4. Gloria Alden said,

    September 21, 2013 at 11:05 am

    I love children’s literature and as a 3rd grade teacher I had at least 3 or 4 chapter books going at a time depending on the time of the day. I had some I thought were so great that I read them every year and never tired of them. As a child, I never read Wind in the Willows. I read every horse book that was in the library and when I ran out of those I started on books about collies. Later, of course, I went to mysteries. My love of nature and the environment comes from living in the country and at that time the freedom to explore the fields and woods with my brother and cousins who lived nearby. I’m not afraid of snakes, insects, spiders or much of anything in nature, nor do I use insecticides unless it’s to spray a nest of yellow-jackets. They kill bees and can be quite dangerous.

    • Nancy Adams said,

      September 21, 2013 at 11:30 am

      I bet you were a wonderful teacher, Gloria! I was a huge fan of horse books, too. I’m not terribly afraid of snakes or spiders (unless they get too close!), but I have been known to run from wasps and yellow-jackets. Didn’t know the yellow-jackets kill bees, too. Another reason to put them on the “bad bug” list.

      Thanks for stopping by!

  5. September 23, 2013 at 6:22 am

    Ozma of Oz, is a favorite.

    I missed out on Frog & Toad & Co. as a kid but was so fortunate to first enjoy them, overhearing my hubby with his special time reading out loud to our daughter – an enchantment. That sense of cozy & delight in home at the end is palpable.
    We will be visiting her at college in Nov. & I’m going to ask her memories of that.

    Also, I am a MIss R. fan.
    There are hundreds of titles I came to know as our daughter grew up & later as I went back to college to spend time with children’s lit. My favorites tend to be illustrated books, as that’s the age I read to in school as a volunteer.
    For a quiet picture book, I love All the World
    For a silly read-aloud I love Double Trouble in Walla Walla
    For a fun tie in to class topics I like, I Want My Own Country or the elegantly simple, Eight Days Gone (moon landing topic) or on civil rights Martin’s Big Words or Sit -In.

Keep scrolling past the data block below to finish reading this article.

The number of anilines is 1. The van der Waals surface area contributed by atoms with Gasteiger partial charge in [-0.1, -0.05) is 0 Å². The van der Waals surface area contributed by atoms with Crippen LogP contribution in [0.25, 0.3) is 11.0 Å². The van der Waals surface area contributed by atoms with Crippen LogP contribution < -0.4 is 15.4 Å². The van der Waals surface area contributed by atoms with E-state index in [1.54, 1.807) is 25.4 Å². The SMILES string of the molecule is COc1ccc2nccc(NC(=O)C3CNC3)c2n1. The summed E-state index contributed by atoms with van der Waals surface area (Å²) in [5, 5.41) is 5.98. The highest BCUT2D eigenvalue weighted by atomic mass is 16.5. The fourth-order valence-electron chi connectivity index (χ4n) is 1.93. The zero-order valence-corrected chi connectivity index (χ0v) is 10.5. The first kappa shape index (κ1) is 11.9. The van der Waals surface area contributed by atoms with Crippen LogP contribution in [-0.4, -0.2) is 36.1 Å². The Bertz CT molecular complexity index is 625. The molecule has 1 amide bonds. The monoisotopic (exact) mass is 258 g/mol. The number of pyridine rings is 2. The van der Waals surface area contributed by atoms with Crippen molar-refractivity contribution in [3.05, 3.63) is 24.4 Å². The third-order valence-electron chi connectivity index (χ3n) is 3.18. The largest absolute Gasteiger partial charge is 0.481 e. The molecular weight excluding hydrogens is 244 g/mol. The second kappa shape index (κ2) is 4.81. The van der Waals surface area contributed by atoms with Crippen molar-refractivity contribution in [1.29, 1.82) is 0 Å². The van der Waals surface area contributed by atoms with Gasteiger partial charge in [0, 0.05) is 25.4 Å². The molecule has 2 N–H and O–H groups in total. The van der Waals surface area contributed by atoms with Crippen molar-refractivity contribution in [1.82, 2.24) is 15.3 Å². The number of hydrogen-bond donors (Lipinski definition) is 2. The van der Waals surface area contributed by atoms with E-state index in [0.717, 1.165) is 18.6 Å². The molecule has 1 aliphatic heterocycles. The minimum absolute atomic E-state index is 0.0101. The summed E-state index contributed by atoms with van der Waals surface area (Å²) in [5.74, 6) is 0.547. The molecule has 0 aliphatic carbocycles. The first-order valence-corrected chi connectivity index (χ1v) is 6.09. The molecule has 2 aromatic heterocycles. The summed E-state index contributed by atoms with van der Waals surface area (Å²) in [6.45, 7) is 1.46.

A children’s book-art fan, here. I cringe to mention a few knowing later I’ve overlooked some (& even some by colleagues/pals.) Can’t name them all…

    Thanks for the time travel.

    • September 23, 2013 at 6:35 am

      ps on the eco-angle –

      especially for illustrated books that connect children to the natural world I follow
      Debra Frazier (Out of the Ocean & many others)
      Denise Fleming – anything
      Molly Bang (ditto)
      Everyone I recommend the non-fiction Snowflake Bentley to, just loves it & I first heard about it from an editor who was a fan of it

      In YA/middle grade I would see Hole in the Wall/Fraustino &
      Tangerine/ Bloor. Both are more activist oriented & are egology warnings.
      The publisher Milkweed Editions offers a young lit. prize for eco-themed fiction.
      Today there are a world of wonderful illustrated books on nature themes & also there are awards to recognize the best nature books.
      Every time we visit our regional nat. wildlife refuge I’m cheered to see in their bookshop the vast selection of good nature books for children.

      • Nancy Adams said,

        September 23, 2013 at 11:27 am

        Thanks, Jan. Looks like there are loads of great titles out there that I have never heard of. Back when my nephew was smaller, it was wonderful to look through the picture-book section with him. One I loved so much that I bought a copy for myself is The Salamander Room by Anne Mazer, illustrated by Steve Johnson & Lou Fancher. Hmm…maybe there’s a future blog post in that! Absolutely enchanting story with beautiful prose that takes an unexpectedly surreal turn (a bit like Maurice Sendak so often does) and gorgeous illustrations. Worth checking out!

        Thanks for reminding me of it, and thanks for stopping by.

  6. September 27, 2013 at 5:55 pm

    […] I was delighted to discover a fascinating post by Nancy Adams, a fellow wordpress blogger over at Saints and Trees, exploring The Wind in the Willows, Kenneth Grahame’s classic children’s tale. A brief […]

    • September 30, 2013 at 3:46 pm

      Thank you so much, Isaac. I am so flattered and honored to be featured on your blog!

  7. October 26, 2013 at 2:19 pm

    […] downfall due to his motoring obsession is a warning about the dangers of technological obsession (The Wind in the Willows as Eco Story) – a lesson that Mr Fry may want to […]

  8. July 6, 2016 at 11:10 pm

    I love The Wind in the Willows and it’s 1996 film version. It’s so heartwarming, child-at-heart, feel-good.